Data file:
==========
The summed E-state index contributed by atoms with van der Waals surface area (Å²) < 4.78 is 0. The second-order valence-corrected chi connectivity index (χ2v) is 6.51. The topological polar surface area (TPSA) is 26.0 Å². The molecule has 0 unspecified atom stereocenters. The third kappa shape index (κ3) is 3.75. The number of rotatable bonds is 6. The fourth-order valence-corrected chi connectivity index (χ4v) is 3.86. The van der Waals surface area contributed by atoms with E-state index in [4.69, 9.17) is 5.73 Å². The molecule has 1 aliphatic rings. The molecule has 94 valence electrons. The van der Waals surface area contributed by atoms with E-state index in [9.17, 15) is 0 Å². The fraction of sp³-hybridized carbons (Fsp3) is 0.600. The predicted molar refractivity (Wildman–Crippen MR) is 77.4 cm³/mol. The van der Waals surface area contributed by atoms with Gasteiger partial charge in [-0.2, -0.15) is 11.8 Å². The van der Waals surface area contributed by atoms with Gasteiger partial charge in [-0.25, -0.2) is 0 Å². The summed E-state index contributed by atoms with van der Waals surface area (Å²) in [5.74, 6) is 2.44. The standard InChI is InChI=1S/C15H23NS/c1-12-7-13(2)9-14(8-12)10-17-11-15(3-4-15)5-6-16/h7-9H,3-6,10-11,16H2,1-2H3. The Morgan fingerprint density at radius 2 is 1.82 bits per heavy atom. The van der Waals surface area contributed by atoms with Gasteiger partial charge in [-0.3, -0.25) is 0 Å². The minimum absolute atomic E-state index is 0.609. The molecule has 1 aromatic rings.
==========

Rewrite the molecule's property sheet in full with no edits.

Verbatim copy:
The summed E-state index contributed by atoms with van der Waals surface area (Å²) < 4.78 is 0. The second-order valence-corrected chi connectivity index (χ2v) is 6.51. The topological polar surface area (TPSA) is 26.0 Å². The molecule has 0 unspecified atom stereocenters. The third kappa shape index (κ3) is 3.75. The number of rotatable bonds is 6. The fourth-order valence-corrected chi connectivity index (χ4v) is 3.86. The van der Waals surface area contributed by atoms with E-state index in [4.69, 9.17) is 5.73 Å². The molecule has 1 aliphatic rings. The molecule has 94 valence electrons. The van der Waals surface area contributed by atoms with E-state index in [9.17, 15) is 0 Å². The fraction of sp³-hybridized carbons (Fsp3) is 0.600. The predicted molar refractivity (Wildman–Crippen MR) is 77.4 cm³/mol. The van der Waals surface area contributed by atoms with Gasteiger partial charge in [-0.2, -0.15) is 11.8 Å². The van der Waals surface area contributed by atoms with Gasteiger partial charge in [-0.25, -0.2) is 0 Å². The summed E-state index contributed by atoms with van der Waals surface area (Å²) in [5.74, 6) is 2.44. The standard InChI is InChI=1S/C15H23NS/c1-12-7-13(2)9-14(8-12)10-17-11-15(3-4-15)5-6-16/h7-9H,3-6,10-11,16H2,1-2H3. The Morgan fingerprint density at radius 2 is 1.82 bits per heavy atom. The van der Waals surface area contributed by atoms with Gasteiger partial charge in [-0.3, -0.25) is 0 Å². The minimum absolute atomic E-state index is 0.609. The molecule has 1 aromatic rings.